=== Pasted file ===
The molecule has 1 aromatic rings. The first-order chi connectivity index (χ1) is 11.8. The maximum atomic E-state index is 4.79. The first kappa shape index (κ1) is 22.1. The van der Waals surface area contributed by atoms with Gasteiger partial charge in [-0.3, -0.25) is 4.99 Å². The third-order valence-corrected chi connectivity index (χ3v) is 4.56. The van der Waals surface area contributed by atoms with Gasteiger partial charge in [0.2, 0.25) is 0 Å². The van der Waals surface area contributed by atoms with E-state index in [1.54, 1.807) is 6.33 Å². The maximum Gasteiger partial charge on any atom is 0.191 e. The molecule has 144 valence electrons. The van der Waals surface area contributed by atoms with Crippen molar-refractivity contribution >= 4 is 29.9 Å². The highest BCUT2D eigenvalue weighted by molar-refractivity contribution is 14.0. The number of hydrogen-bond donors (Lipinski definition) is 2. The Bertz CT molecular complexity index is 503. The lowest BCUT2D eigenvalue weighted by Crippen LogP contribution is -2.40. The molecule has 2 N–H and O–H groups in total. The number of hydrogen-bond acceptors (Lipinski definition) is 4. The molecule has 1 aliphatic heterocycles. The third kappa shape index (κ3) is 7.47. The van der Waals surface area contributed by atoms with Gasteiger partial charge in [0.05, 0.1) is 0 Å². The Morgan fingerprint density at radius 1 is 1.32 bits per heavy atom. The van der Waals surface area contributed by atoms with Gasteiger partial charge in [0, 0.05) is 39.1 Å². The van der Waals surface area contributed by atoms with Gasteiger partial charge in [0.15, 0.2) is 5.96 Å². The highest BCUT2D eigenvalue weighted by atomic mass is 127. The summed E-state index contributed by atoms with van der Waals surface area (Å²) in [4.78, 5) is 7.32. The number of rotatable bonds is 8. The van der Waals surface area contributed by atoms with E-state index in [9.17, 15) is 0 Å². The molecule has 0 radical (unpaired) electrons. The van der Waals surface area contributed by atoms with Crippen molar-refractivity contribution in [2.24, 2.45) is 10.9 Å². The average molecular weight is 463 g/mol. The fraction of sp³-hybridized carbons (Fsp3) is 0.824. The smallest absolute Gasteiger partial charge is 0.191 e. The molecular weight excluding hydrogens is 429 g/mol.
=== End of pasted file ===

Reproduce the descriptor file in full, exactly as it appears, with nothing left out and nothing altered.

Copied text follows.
The molecule has 1 aromatic rings. The first-order chi connectivity index (χ1) is 11.8. The maximum atomic E-state index is 4.79. The first kappa shape index (κ1) is 22.1. The van der Waals surface area contributed by atoms with Gasteiger partial charge in [-0.3, -0.25) is 4.99 Å². The third-order valence-corrected chi connectivity index (χ3v) is 4.56. The van der Waals surface area contributed by atoms with Gasteiger partial charge in [0.2, 0.25) is 0 Å². The van der Waals surface area contributed by atoms with E-state index in [1.54, 1.807) is 6.33 Å². The maximum Gasteiger partial charge on any atom is 0.191 e. The molecule has 144 valence electrons. The van der Waals surface area contributed by atoms with Crippen molar-refractivity contribution >= 4 is 29.9 Å². The highest BCUT2D eigenvalue weighted by molar-refractivity contribution is 14.0. The number of hydrogen-bond donors (Lipinski definition) is 2. The Bertz CT molecular complexity index is 503. The lowest BCUT2D eigenvalue weighted by Crippen LogP contribution is -2.40. The molecule has 2 N–H and O–H groups in total. The number of hydrogen-bond acceptors (Lipinski definition) is 4. The molecule has 1 aliphatic heterocycles. The third kappa shape index (κ3) is 7.47. The van der Waals surface area contributed by atoms with Gasteiger partial charge in [0.05, 0.1) is 0 Å². The Morgan fingerprint density at radius 1 is 1.32 bits per heavy atom. The van der Waals surface area contributed by atoms with Gasteiger partial charge in [0, 0.05) is 39.1 Å². The van der Waals surface area contributed by atoms with Gasteiger partial charge in [0.15, 0.2) is 5.96 Å². The highest BCUT2D eigenvalue weighted by atomic mass is 127. The summed E-state index contributed by atoms with van der Waals surface area (Å²) in [4.78, 5) is 7.32. The number of rotatable bonds is 8. The van der Waals surface area contributed by atoms with E-state index in [9.17, 15) is 0 Å². The molecule has 0 radical (unpaired) electrons. The van der Waals surface area contributed by atoms with Crippen molar-refractivity contribution in [2.24, 2.45) is 10.9 Å². The average molecular weight is 463 g/mol. The fraction of sp³-hybridized carbons (Fsp3) is 0.824. The smallest absolute Gasteiger partial charge is 0.191 e. The molecular weight excluding hydrogens is 429 g/mol.